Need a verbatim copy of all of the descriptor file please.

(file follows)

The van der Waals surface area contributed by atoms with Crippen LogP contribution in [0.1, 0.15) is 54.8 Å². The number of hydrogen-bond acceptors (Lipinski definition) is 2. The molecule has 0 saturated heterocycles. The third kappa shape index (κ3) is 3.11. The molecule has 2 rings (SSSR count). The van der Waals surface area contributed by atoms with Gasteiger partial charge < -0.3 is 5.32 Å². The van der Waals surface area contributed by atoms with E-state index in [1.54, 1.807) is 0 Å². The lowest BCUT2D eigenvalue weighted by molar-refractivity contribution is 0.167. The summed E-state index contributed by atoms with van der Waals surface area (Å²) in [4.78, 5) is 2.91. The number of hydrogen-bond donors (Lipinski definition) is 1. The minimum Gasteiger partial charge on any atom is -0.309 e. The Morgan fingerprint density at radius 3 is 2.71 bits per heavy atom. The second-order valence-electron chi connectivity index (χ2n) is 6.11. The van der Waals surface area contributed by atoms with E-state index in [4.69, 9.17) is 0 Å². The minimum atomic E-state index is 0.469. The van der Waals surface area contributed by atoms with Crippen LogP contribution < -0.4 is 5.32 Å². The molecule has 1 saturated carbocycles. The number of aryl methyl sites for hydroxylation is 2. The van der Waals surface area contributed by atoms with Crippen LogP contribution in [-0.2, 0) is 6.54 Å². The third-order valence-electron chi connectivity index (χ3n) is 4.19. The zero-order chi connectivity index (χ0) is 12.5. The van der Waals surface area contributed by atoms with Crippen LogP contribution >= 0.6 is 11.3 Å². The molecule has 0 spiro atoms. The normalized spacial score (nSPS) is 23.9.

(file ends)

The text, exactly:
The van der Waals surface area contributed by atoms with Crippen LogP contribution in [0.1, 0.15) is 54.8 Å². The number of hydrogen-bond acceptors (Lipinski definition) is 2. The molecule has 0 saturated heterocycles. The third kappa shape index (κ3) is 3.11. The molecule has 2 rings (SSSR count). The van der Waals surface area contributed by atoms with Gasteiger partial charge < -0.3 is 5.32 Å². The van der Waals surface area contributed by atoms with E-state index in [1.54, 1.807) is 0 Å². The lowest BCUT2D eigenvalue weighted by molar-refractivity contribution is 0.167. The summed E-state index contributed by atoms with van der Waals surface area (Å²) in [4.78, 5) is 2.91. The number of hydrogen-bond donors (Lipinski definition) is 1. The minimum Gasteiger partial charge on any atom is -0.309 e. The Morgan fingerprint density at radius 3 is 2.71 bits per heavy atom. The second-order valence-electron chi connectivity index (χ2n) is 6.11. The van der Waals surface area contributed by atoms with E-state index in [4.69, 9.17) is 0 Å². The minimum atomic E-state index is 0.469. The van der Waals surface area contributed by atoms with Crippen LogP contribution < -0.4 is 5.32 Å². The molecule has 1 saturated carbocycles. The number of aryl methyl sites for hydroxylation is 2. The van der Waals surface area contributed by atoms with Crippen LogP contribution in [-0.2, 0) is 6.54 Å². The third-order valence-electron chi connectivity index (χ3n) is 4.19. The zero-order chi connectivity index (χ0) is 12.5. The van der Waals surface area contributed by atoms with Crippen LogP contribution >= 0.6 is 11.3 Å². The molecule has 0 spiro atoms. The normalized spacial score (nSPS) is 23.9.